Simpleton Kedar failed to finish his graduation after three attempts. Gullible Kedar fell in love with the stern Saraswati.
Dadar Kirti, the 1980 movie, marked the entry of a 22-year-old Tapas Paul into the Bengali film industry. Many still remember his role as protagonist Kedar.
He had no godfather in the industry, yet he became one of the most popular Bengali actors through the 1980s and 1990s. His boyish charm helped churn out Bengali blockbusters such as Guru Dakshina, Saheb, Anurager Chowa and Bhalobasha Bhalobasha.
Now, at 58, he rarely acts in films. He has a dedicated political career to pursue.
He was a state legislator from Alipore for two terms from 2001 and got elected to Parliament in 2009 on a Trinamool Congress ticket from Krishnanagar.
He retained the Lok Sabha seat in 2014, but hit the headlines for the wrong reasons. He was caught on camera provoking supporters to kill rival CPI(M) functionaries and rape their women.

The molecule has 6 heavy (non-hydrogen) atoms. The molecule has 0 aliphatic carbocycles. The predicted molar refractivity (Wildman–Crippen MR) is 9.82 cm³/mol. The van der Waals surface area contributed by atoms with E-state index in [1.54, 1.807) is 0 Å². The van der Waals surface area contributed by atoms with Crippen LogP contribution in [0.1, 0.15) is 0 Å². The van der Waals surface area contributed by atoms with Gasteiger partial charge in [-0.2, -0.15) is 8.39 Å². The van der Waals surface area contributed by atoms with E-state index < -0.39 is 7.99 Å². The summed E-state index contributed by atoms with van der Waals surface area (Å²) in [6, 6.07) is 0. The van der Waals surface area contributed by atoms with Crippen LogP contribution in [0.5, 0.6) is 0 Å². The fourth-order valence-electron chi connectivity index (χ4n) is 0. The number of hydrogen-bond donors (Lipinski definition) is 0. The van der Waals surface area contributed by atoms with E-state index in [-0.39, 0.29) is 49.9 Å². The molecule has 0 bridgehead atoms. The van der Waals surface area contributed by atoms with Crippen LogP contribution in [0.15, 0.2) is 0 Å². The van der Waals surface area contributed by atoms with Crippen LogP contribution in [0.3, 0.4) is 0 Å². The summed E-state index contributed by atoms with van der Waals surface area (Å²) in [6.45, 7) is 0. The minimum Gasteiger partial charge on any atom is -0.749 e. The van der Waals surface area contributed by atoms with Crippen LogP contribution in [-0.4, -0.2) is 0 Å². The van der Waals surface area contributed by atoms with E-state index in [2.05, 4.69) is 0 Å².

“I am also a goonda (ruffian). I will shoot you guys if a Trinamool Congress worker is ever attacked … If you insult mothers and daughters of Trinamool workers, I won’t spare you. I will let loose my boys in your homes and they will rape,” Paul said.
The harsh rhetoric of a politician was at odds with the dialogues, songs and roles he played in movies for which he is remembered in most Bengali households.
Veteran director Tarun Majumder, who introduced Paul to Bengali cinegoers as Kedar, refused comments on his arrest over the Rose Valley chit fund scam on Friday.
He simply remembered him as a fine actor. “He came prepared to the sets. He not only impressed me with his acting but also the people of Bengal.”
Paul’s onscreen chemistry with Debasree Roy and Satabdi Roy — both Trinamool politicians now — won the hearts of the audience.